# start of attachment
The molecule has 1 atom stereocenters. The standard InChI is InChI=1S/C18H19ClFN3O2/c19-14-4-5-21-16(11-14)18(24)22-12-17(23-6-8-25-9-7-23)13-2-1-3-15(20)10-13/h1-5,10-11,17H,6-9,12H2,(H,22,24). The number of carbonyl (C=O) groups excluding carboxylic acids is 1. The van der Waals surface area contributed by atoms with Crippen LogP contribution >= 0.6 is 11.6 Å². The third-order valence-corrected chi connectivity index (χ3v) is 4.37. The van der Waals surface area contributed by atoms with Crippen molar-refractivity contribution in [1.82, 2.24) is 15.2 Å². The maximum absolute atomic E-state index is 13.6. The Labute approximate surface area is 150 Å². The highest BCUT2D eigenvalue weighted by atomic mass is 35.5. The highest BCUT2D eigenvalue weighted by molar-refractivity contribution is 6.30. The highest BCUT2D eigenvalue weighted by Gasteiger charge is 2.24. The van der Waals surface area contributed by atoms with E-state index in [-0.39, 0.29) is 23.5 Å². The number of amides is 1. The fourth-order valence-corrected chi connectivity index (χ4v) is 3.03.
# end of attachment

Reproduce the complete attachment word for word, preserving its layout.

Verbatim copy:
The molecule has 1 atom stereocenters. The standard InChI is InChI=1S/C18H19ClFN3O2/c19-14-4-5-21-16(11-14)18(24)22-12-17(23-6-8-25-9-7-23)13-2-1-3-15(20)10-13/h1-5,10-11,17H,6-9,12H2,(H,22,24). The number of carbonyl (C=O) groups excluding carboxylic acids is 1. The van der Waals surface area contributed by atoms with Crippen LogP contribution >= 0.6 is 11.6 Å². The third-order valence-corrected chi connectivity index (χ3v) is 4.37. The van der Waals surface area contributed by atoms with Crippen molar-refractivity contribution in [1.82, 2.24) is 15.2 Å². The maximum absolute atomic E-state index is 13.6. The Labute approximate surface area is 150 Å². The highest BCUT2D eigenvalue weighted by atomic mass is 35.5. The highest BCUT2D eigenvalue weighted by molar-refractivity contribution is 6.30. The highest BCUT2D eigenvalue weighted by Gasteiger charge is 2.24. The van der Waals surface area contributed by atoms with E-state index in [-0.39, 0.29) is 23.5 Å². The number of amides is 1. The fourth-order valence-corrected chi connectivity index (χ4v) is 3.03.